How Much Pregnancy Weight Should I Gain?
The fact of the matter is that there’s no hard and fast answer to the question of pregnancy weight gain. There are a number of important factors that go into determining how much weight you should gain during pregnancy. One of the most important factors, of course, is your pre-pregnancy weight, but there are other things – such as blood pressure or your own particular physiology – that may affect pregnancy weight gain as well.
That being said, there are some general guidelines you should follow when it comes to pregnancy weight gain. Pregnancy weight gain guidelines are based on your BMI, or your Body Mass Index. BMI is a measurement that has to do with the ratio of your height to your weight.
A healthy BMI is considered to be in the 18.5 to 24.9 range. If you fall into that range, then you should expect to gain between 25 and 35 pounds during a healthy pregnancy. As you can see, the range is still considerable, even for women with a similar BMI. You will probably gain anywhere from one to five pounds during your first trimester, and then you’ll gain about a pound a week for the remainder of your pregnancy.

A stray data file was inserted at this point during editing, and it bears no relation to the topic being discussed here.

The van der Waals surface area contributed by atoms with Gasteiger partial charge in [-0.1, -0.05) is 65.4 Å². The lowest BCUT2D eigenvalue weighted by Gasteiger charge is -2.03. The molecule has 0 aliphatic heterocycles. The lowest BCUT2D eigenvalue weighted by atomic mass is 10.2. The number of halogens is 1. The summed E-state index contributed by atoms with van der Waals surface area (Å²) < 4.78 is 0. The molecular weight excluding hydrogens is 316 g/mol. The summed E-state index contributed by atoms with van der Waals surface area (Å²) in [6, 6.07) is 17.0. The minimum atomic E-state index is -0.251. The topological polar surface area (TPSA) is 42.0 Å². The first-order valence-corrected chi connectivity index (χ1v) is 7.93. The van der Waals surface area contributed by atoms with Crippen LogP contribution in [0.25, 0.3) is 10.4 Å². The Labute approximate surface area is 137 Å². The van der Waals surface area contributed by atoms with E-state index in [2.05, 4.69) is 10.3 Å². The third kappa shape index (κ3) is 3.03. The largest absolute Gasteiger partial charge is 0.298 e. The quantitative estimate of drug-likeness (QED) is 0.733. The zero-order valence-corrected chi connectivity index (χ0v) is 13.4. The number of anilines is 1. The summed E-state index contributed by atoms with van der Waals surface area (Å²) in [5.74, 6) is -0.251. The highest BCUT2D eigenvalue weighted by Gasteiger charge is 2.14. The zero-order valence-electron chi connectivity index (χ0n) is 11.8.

For women who have a lower BMI – that is, a BMI that falls below 18.5 – you should hope to gain more weight while you are pregnant. Usually, you’re going to want to gain between 28 and 40 pounds during your pregnancy. Overweight women, which are those with a BMI between 25 and 29.9, should gain between 15 and 25 pounds. Women who are obese – with a BMI over 30 – should still plan on gaining some weight during their pregnancy (around 11 to 20 pounds).
Women that are going to have twins will need to gain more weight during pregnancy. A healthy woman should expect to gain between 37 and 54 pounds with twins. An overweight woman should gain between 31 and 50 pounds, and even an obese woman should gain between 25 and 42 pounds.
Ultimately, the message here is this: pregnancy weight gain will vary, and it’s never considered healthy to lose weight during your pregnancy, no matter how much you weighed before you became pregnant.